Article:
But whatever, I think we are way less than halfway into Legion, and we have 18 months to two years left. Legion is not a bad expansion, and the possibility of two more years of it is not really horrible. Still, I hope I am proven wrong on this, and that by next year at this time we are eagerly anticipating the next expansion going live.

About Fiannor
I have a day job but escape by playing WoW. I love playing a hunter, and my Lake Wobegonian goal is to become "above average" at it.

6 Responses to Wild theory time

  1. Alunaria says:

    Hey there Fiannor 🙂

    Good and valid speculations. It’s of course hard to know already. But from a business point of view, it would seem a little “off” by Blizzard, if they do not announce anything at BlizzCon – at least I think so. I think a bunch of players already expect an announcement of some sort by now.

    Maybe a sneak peak perhaps? I’m not great at the speculation though, and I try to stay spoiler free at times too, so who knows 🙂

    • Fiannor says:

      LOL, I am not great at speculation either! But I do like to indulge myself once in a while. I hope you are right — I would happily eat my words if a year from now we are prepping for a new expansion. The thing I would not want to see is a mere hint at this year’s Blizzcon, then wait 18 months or more for the actual expansion — hopefully, Blizz also thinks such a course of action would be very detrimental to the WoW franchise.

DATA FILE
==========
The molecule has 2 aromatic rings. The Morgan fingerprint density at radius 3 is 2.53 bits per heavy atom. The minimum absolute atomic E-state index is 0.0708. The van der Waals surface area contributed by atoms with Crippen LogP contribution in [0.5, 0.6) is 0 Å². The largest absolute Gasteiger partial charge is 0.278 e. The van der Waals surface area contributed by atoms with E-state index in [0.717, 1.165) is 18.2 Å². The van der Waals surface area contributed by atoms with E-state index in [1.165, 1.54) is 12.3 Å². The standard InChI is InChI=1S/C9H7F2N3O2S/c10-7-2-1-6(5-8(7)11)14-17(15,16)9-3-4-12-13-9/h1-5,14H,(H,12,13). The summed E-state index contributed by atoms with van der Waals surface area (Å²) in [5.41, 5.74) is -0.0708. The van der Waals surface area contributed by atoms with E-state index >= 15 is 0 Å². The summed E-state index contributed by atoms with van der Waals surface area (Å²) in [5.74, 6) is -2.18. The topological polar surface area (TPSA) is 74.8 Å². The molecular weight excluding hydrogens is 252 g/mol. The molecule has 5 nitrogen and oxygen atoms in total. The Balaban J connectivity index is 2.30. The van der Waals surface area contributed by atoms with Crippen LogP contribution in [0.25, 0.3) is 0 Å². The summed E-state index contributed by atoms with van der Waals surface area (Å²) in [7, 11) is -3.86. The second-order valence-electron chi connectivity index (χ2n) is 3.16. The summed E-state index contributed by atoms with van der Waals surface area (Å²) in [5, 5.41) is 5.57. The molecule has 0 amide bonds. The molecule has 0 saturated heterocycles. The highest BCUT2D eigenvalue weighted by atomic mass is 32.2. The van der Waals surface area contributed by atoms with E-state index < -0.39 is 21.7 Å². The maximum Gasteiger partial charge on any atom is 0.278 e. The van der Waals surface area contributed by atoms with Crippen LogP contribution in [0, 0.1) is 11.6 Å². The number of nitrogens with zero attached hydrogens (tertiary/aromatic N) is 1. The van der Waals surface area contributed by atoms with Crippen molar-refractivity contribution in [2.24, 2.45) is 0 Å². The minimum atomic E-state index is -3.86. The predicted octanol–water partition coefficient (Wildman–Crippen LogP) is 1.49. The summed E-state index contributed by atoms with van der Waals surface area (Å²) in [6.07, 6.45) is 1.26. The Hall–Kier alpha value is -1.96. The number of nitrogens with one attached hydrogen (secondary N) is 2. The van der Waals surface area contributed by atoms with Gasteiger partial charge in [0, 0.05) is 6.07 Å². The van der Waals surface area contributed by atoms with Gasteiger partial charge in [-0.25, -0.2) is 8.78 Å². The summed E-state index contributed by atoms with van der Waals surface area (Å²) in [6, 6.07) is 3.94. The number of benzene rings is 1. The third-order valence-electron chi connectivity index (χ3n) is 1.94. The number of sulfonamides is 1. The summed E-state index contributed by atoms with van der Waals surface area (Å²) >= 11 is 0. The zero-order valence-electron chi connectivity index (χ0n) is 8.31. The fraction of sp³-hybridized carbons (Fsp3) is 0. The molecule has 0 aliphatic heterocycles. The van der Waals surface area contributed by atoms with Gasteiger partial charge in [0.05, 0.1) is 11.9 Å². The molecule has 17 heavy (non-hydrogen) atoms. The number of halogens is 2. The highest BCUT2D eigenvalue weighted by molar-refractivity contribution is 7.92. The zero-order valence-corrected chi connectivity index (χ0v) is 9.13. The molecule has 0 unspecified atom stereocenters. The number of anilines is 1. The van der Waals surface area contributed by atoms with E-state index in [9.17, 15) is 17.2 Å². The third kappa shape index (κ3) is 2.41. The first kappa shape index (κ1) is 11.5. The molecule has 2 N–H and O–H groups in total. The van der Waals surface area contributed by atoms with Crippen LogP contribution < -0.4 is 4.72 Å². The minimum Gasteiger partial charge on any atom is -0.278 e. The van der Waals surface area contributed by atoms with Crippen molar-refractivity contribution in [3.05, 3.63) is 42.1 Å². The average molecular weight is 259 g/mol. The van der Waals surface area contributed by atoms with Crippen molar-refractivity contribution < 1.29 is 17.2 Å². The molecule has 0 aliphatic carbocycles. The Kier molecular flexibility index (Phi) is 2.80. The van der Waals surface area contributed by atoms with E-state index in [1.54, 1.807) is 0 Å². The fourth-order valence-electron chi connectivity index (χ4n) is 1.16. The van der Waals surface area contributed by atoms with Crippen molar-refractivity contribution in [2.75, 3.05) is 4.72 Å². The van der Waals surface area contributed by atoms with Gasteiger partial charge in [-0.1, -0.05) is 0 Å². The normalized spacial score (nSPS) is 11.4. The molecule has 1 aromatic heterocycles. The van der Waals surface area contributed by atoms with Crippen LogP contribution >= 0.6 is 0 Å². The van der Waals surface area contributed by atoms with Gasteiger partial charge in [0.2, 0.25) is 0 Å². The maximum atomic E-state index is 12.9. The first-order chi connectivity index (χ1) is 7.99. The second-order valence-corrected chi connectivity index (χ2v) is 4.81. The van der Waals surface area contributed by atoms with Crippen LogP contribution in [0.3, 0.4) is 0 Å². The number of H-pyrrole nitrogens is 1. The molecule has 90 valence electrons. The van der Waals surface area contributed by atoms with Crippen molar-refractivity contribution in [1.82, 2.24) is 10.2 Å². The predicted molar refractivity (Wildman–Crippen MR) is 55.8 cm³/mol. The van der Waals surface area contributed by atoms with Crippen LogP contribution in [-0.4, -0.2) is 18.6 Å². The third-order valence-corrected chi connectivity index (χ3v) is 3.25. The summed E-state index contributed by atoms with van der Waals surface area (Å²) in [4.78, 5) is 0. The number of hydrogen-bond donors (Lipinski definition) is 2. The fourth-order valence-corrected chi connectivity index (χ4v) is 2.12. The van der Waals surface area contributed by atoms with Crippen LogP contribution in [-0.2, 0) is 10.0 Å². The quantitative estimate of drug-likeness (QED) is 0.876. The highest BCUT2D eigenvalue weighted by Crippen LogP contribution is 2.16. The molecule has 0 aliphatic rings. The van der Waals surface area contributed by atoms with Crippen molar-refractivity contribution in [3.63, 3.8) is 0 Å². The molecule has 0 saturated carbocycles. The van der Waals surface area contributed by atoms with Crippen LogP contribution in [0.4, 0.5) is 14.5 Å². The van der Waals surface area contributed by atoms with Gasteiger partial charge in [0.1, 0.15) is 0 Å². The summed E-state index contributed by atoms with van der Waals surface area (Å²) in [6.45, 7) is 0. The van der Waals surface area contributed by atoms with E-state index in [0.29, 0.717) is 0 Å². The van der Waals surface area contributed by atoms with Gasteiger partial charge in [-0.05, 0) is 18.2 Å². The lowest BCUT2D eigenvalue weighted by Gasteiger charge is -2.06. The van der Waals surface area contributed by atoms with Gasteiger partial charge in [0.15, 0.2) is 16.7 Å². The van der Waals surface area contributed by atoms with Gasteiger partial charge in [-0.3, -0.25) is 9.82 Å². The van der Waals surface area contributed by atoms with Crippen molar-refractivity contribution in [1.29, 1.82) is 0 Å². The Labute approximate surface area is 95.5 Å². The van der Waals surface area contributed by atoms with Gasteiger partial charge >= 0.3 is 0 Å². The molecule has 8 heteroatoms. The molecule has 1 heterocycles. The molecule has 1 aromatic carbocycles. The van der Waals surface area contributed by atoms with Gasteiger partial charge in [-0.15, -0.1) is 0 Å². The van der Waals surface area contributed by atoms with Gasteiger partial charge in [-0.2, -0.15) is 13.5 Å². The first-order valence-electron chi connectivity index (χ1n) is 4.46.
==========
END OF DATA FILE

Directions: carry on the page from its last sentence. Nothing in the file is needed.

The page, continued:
• Alunaria says:

        2 years from now – that does seem awfully long, not only story wise in game, but also considered how fast they have been trying to release things lately. Though, I rather wait for quality than the “half finished” things that gets published just to “meet an opponents deadline” if that makes sense 🙂

  2. Marathal says:

    I’ve been wondering if they are counting on people exchanging gold for other titles like Destiny. That WoW will become part of the stable. Something you can jump into every so often, play for a month or so, then go play Diablo, or Overwatch, etc

    • Fiannor says:

      Interesting. They have certainly acknowledged over the years that the WoW franchise is cyclical, and have even gone so far as to say it is just the nature of this genre and that there are only limited things they can do about it. The crossover mechanics — like the gold exchange — may be one of their answers.

      This might even partly explain the obsession with monthly active user hours, which has never made much sense to me for WoW’s subscription model. But if, for example, they see WoW MAU go down but see an equal uptick in MAU for the other Blizzard games, then they might rightly conclude that they have not actually lost customers. Seen in this light, MAU is simply a standardized cross-game metric.

  3. Good clean guess work, we like it!